Global Climate ChangePollution Lecture 15: Weather and Climate online
Vast stretches of ocean are barren • Plenty of Nitrogen • Plenty of Phosphorus • Plenty of sun • What’s Missing? • IRON • Add iron to water, phytoplankton bloom will consume plenty of carbon
The experiment was vigorously opposed • It was a testable hypothesis • ‘Geritol’ solution • Hazardous manipulation of the environment • Removes carbon from environment, trapping it in the ocean; this idea was embraced by corporations and some countries to meet Kyoto protocols • Might cause algal blooms and methane release
Ironex I & II • Ironex I: 445 kg of iron dumped into ocean near the Galapos (64 km2 clear blue ocean) • Phytoplankton levels tripled • Ironex II spinkled iron into same ocean area several times over a period of three days. • Phytoplankton increased 30x • Produced same biomass as 30 redwood trees • Sequestered 2500 tons of carbon
Thermohaline Circulation • A global conveyor belt in the ocean, by which water moves great distances horizontally and vertically • Driven by density changes caused by cooling water (which makes water denser) and evaporating (which makes water saltier and denser)
Dense water in the ocean is... • Very cold • Very salty -- rain makes seawater lighter (fresher)
Thermohaline Circulation • Warm water flows north in Gulf Stream, and experiences strong evaporation and cooling (makes water saltier and colder) • Dense water sinks near Greenland, flows south through Atlantic towards Antarctica • Water also sinks near Antarctica • There are just two sources of deep water!
Thermohaline circulation • Deep water has lots of oxygen near Labrador Sea, and near Antarctica • Deep water has less oxygen in the Pacific -- biological activity consumes oxygen as the water moves along
Thermohaline circulation • Why no sinking in N. Pacific? • Pacific Ocean waters are fresher (less salty) than the Atlantic, therefore less dense! Harder to sink • The deep water slowly warms and rises (over years!) and then returns to the north Atlantic to sink again
How to shut off Thermohaline? • Warm up North Atlantic/Arctic Ocean • Make a cheesy Jake Gyllenhaal movie • Put fresh water over the North Atlantic • Lots of Precipitation • Lots of Glacial melt
Ozone • Beneficial molecule in the stratosphere • Absorbs harmful UV radiation • Responsible for stratospheric temperature inversion • How is ozone formed? • O2 + hv -> O + O (1) • O + O2 -> O3(2) • O3 + hv -> O2 + O (3) • O + O2 -> O3 • O + O3 -> O2 + O2(4) hv is energy from the sun Ozone eventually returns to ‘regular’ oxygen molecule
Stratospheric Inversion • Helps put a ‘cap’ on top of tropospheric mixing • Unique to Earth
Stratospheric Ozone Hole • First noticed in 1970s by surface based and space-based monitors, centered on South Pole • British Antarctic Survey • TOMS [TOTALOZONEMAPPINGSPECTROMETER] satellite -- measures ozone data from back-scattered UV sunlight (no data available during Antarctic winter) • Readings initially thought erroneous
What caused Ozone destruction? • Catalytic reaction with Chloroflourocarbons -- especially in the presence of ice. • During Antarctic night, no sunlight to produce ozone • Over Antarctica, air is isolated during winter because of circular vortex centered over the South Pole -- rare to replenish with ozone-rich air from lower latitudes. That’s not the case in the northern Hemisphere – air from mid-latitudes periodically penetrates to the Poles.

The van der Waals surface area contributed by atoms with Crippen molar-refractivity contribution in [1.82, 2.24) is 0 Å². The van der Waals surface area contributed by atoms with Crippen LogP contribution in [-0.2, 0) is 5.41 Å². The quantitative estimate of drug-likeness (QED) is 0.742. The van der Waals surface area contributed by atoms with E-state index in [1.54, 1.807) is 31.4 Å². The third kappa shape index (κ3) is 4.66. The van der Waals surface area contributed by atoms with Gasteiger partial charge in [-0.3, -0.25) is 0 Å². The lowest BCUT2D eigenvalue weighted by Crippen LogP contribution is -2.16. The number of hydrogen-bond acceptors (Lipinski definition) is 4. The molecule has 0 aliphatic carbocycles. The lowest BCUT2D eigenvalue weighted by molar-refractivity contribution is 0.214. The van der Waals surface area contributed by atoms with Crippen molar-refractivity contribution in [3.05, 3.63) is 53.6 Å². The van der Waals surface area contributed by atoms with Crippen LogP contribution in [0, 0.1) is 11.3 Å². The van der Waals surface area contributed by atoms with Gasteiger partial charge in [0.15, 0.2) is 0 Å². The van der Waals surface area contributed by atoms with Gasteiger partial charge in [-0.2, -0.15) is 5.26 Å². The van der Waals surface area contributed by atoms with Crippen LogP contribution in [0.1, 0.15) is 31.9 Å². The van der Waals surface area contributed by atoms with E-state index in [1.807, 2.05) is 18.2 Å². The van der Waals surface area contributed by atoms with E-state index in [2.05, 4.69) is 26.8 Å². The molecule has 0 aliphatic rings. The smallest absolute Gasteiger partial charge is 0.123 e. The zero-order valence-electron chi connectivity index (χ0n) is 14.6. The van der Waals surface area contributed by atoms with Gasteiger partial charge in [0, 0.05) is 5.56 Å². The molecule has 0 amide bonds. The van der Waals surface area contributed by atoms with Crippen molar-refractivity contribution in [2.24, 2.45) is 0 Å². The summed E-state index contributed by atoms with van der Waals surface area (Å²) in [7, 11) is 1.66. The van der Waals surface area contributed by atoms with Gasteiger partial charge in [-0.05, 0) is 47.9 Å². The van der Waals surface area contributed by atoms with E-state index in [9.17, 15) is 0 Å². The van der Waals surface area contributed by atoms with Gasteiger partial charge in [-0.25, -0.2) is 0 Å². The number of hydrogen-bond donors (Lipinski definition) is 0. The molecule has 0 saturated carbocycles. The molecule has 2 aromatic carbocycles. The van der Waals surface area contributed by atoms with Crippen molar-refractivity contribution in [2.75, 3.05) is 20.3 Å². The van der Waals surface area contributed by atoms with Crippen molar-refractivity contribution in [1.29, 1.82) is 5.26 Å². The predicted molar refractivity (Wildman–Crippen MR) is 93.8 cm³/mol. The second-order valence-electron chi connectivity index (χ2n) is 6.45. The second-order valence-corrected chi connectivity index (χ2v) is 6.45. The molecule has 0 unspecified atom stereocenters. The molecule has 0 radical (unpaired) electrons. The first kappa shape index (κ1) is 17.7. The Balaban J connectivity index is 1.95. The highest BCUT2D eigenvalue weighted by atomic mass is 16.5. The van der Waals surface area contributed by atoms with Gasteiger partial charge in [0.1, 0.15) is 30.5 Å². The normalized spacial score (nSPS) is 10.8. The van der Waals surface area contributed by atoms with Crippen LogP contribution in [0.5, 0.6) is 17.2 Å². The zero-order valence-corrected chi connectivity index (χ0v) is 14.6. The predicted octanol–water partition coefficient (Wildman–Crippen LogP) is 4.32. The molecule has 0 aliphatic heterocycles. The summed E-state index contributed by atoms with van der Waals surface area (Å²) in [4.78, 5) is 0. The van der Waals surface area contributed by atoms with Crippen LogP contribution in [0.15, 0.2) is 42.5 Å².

CFCs • Refrigerants • Were popular because they were thought to be chemically inert • CFCs slowly diffuse upwards and reach stratosphere • UV light in stratosphere breaks down CFCs • Chlorine atoms react with Ozone molecules
Chlorine in the stratosphere • During polar night, chlorine atoms are liberated from HCl and ClONO2 on cold clouds. (Converted to more active forms: Cl2 • Heterogeneous reaction that occurs on a surface -- and it happens rapidly! • Originally thought there were no surfaces in the stratosphere for this to occur on, but because it’s so cold, ice clouds will form
What happens when the sun rises? • Cl2 split apart by sunlight to two Cl atoms • Then • ClO + ClO + M -> Cl2O2 + M • Cl2O2 + hv -> Cl + ClO2 • ClO2 + M -> Cl + O2 + M • then: 2 x (Cl + O3) -> 2 x (ClO + O2) • net: 2 O3 -> 3 O2 -- and the ClO can then react with more ozone M is a surface on which the reaction occurs
Summary • The polar winter leads to the formation of the polar vortex which isolates the air within it. • Cold temperatures form inside the vortex; cold enough for the formation of Polar Stratospheric Clouds (PSCs). As the vortex air is isolated, the cold temperatures and the PSCs persist. PSCs are ice clouds. • Once the PSCs form, heterogeneous reactions (that means the reaction takes place on a surface) take place and convert the inactive chlorine and bromine reservoirs to more active forms of chlorine and bromine. • No ozone loss occurs until sunlight returns to the air inside the polar vortex and allows the production of active chlorine and initiates the catalytic ozone destruction cycles. Ozone loss is rapid. The ozone hole currently covers a geographic region a little bigger than Antarctica and extends nearly 10km in altitude in the lower stratosphere. • Ozone gradually decreases in the winter – there is no sunlight to create it – and then rapidly decreases in Spring.
Montreal Protocols 1987 • Reduce/eliminate CFCs by 2010, replace with more chemically inert species, or more chemically reactive species so they rain out in troposphere • CFC accumulation is declining – concentrations are increasing but the rate of increase is less than it was – but it takes up to 100 years to remove Cl atoms from stratosphere • [CFCs are also a powerful greenhouse gas]